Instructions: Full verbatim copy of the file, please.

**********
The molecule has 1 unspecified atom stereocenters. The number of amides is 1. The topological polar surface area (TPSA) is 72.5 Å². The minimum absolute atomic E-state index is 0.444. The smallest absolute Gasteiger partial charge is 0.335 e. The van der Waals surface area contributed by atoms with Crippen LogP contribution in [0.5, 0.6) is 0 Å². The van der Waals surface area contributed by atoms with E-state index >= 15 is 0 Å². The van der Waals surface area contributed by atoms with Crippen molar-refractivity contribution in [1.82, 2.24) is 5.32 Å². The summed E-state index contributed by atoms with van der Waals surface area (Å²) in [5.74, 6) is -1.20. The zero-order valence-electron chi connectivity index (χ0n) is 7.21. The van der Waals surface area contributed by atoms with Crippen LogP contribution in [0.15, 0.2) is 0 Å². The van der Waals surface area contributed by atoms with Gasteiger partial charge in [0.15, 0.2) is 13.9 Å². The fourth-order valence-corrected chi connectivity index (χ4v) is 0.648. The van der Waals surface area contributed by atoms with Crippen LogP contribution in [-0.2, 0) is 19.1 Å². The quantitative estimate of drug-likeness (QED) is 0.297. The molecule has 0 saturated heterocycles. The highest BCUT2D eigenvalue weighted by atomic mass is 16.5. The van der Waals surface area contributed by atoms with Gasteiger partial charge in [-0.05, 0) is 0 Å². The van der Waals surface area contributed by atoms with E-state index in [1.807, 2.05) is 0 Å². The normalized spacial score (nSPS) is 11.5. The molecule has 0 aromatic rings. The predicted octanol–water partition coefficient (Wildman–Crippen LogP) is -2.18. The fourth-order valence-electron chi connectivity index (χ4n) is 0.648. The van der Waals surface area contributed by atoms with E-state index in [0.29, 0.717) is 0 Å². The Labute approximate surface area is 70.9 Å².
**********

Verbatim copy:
The molecule has 1 unspecified atom stereocenters. The number of amides is 1. The topological polar surface area (TPSA) is 72.5 Å². The minimum absolute atomic E-state index is 0.444. The smallest absolute Gasteiger partial charge is 0.335 e. The van der Waals surface area contributed by atoms with Crippen LogP contribution in [0.5, 0.6) is 0 Å². The van der Waals surface area contributed by atoms with E-state index >= 15 is 0 Å². The van der Waals surface area contributed by atoms with Crippen molar-refractivity contribution in [1.82, 2.24) is 5.32 Å². The summed E-state index contributed by atoms with van der Waals surface area (Å²) in [5.74, 6) is -1.20. The zero-order valence-electron chi connectivity index (χ0n) is 7.21. The van der Waals surface area contributed by atoms with Crippen LogP contribution in [0.15, 0.2) is 0 Å². The van der Waals surface area contributed by atoms with Gasteiger partial charge in [0.15, 0.2) is 13.9 Å². The fourth-order valence-corrected chi connectivity index (χ4v) is 0.648. The van der Waals surface area contributed by atoms with Crippen LogP contribution in [-0.2, 0) is 19.1 Å². The quantitative estimate of drug-likeness (QED) is 0.297. The molecule has 0 saturated heterocycles. The highest BCUT2D eigenvalue weighted by atomic mass is 16.5. The van der Waals surface area contributed by atoms with Gasteiger partial charge in [-0.05, 0) is 0 Å². The van der Waals surface area contributed by atoms with E-state index in [1.807, 2.05) is 0 Å². The normalized spacial score (nSPS) is 11.5. The molecule has 0 aromatic rings. The predicted octanol–water partition coefficient (Wildman–Crippen LogP) is -2.18. The fourth-order valence-electron chi connectivity index (χ4n) is 0.648. The van der Waals surface area contributed by atoms with E-state index in [0.29, 0.717) is 0 Å². The Labute approximate surface area is 70.9 Å².